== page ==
Between 2009 and 2018, the rate of diseases of despair diagnoses increased by 68%. The rate of alcohol-related, substance-related, and suicide-related diagnoses rose by 37%, 94%, and 170%, respectively.

The largest increase in alcohol and substance-related diagnoses was seen among 55-74 year olds: 59% and 172%, respectively.

Among infants, substance-related diagnoses, which were attributable to neonatal abstinence syndrome linked to maternal drug abuse — for example opioid addiction — rose by 114%.

While the absolute numbers of suicide-related diagnoses were lower than for other types of diseases of despair, the relative increases were large. Among 1-17 year olds, the rate increased by 287%, and by 210% among 18-34 year olds. A relative increase of at least 70% occurred in all other age groups.

Diseases of despair diagnoses were associated with significantly higher scores for coexisting conditions, higher rates of anxiety and mood disorders, and schizophrenia for both men and women across all age groups.

The researchers acknowledge that it wasn’t possible to find out about potentially influential social determinants of health from the claims data, added to which, given that an estimated 87 million working adults in the US are uninsured or underinsured, it is hard to gauge the true scope of the diseases of despair, they say.

Nevertheless, they urge: “While the opioid crisis remains a top public health priority, parallel rises in alcohol-related diagnoses and suicidality must be concurrently addressed.”

Story Source:

Materials provided by BMJNote: Content may be edited for style and length.

Fentanyl and Heroin Use Rise During Pandemic

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The use of illicit fentanyl and heroin rose dramatically during the first two months of the COVID-19 pandemic, according to a large new study by Quest Diagnostics. Misuse of hydrocodone, morphine and some other opioid medications also increased.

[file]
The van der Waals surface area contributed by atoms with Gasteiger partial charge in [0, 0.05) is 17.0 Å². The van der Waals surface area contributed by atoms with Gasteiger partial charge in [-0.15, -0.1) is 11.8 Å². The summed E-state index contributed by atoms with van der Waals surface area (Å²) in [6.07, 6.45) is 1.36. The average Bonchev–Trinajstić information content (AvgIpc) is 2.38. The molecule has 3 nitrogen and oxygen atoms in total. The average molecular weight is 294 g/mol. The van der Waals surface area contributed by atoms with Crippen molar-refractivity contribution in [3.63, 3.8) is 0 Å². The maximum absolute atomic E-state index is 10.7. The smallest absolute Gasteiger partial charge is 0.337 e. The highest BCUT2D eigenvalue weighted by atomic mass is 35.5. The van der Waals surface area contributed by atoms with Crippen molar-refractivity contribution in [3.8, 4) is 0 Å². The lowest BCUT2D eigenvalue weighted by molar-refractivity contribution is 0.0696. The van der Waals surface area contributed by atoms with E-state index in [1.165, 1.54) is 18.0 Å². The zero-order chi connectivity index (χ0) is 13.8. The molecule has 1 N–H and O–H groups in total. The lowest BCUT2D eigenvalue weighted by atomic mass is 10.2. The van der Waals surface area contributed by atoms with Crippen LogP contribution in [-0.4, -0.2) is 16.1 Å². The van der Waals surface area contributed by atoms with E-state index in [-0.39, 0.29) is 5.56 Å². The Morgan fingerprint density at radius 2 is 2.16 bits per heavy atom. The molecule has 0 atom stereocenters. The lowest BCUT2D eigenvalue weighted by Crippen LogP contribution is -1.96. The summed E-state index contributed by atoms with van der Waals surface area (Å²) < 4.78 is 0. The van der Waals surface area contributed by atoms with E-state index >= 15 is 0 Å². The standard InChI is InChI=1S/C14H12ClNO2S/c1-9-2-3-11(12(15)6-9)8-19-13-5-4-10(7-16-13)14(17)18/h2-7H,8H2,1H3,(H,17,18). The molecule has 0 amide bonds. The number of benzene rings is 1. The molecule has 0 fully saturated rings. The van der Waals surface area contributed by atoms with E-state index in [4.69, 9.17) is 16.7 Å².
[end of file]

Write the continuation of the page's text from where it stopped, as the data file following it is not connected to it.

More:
The study adds to growing signs that Americans are turning to potent illicit drugs to cope with the stress and economic disruption caused by the pandemic.

“It’s the social isolation, the depression, the anxiety, stress, job loss, the loss of health insurance and the election. All these things that add stress to our lives are driving people to increase use of alcohol at home and, in the case of this study, drug misuse,” said co-author Harvey Kaufman, MD, Senior Medical Director for Quest Diagnostics. 

Kaufman and his colleagues analyzed data from over 872,000 urine drug tests, comparing samples taken before the pandemic to those taken from March 15 to May 14, 2020. The urine samples came largely from people undergoing substance abuse treatment or were prescribed opioids and other controlled substances, and are not representative of the population at large.

Interestingly, while the rate of drug misuse remained largely the same before and during the pandemic – about 49 percent – there were notable shifts in the type of drugs being misused.

Drug positivity rates increased by 44% for heroin and 35% for non-prescribed fentanyl, a synthetic opioid that is 50 to 100 times more potent than morphine. Positivity rates for non-prescribed opiate medication (hydrocodone, hydromorphone, codeine and morphine) rose by 10 percent. There were no significant changes in the misuse of oxycodone and tramadol. 

Fentanyl was frequently found in urine samples that tested positive for amphetamines (89%), benzodiazepines (48%), cocaine (34%), and opiates (39%). The abuse of multiple substances in combination with fentanyl has been a growing problem for years, but Quest researchers were surprised by how much it has accelerated.

“It’s shocking that something could move that quickly. It’s been well underway for half a dozen years, but the pandemic supercharged it,” Kaufman told PNN.

Gabapentin Misuse

One surprising detail in the Quest study is that the nerve drug gabapentin (Neurontin) is being misused more often than any other prescription drug. Non-prescribed gabapentin was found in nearly 11% of urine samples — second only to marijuana — in the first two months of the pandemic. While that’s down from pre-pandemic levels, it adds to a growing body of evidence that

The use of illicit fentanyl and heroin rose dramatically during the first two months of the COVID-19 pandemic, according to a large new study by Quest Diagnostics. Misuse of hydrocodone, morphine and some other opioid medications also increased.

The study adds to growing signs that Americans are turning to potent illicit drugs to cope with the stress and economic disruption caused by the pandemic.

“It’s the social isolation, the depression, the anxiety, stress, job loss, the loss of health insurance and the election. All these things that add stress to our lives are driving people to increase use of alcohol at home and, in the case of this study, drug misuse,” said co-author Harvey Kaufman, MD, Senior Medical Director for Quest Diagnostics.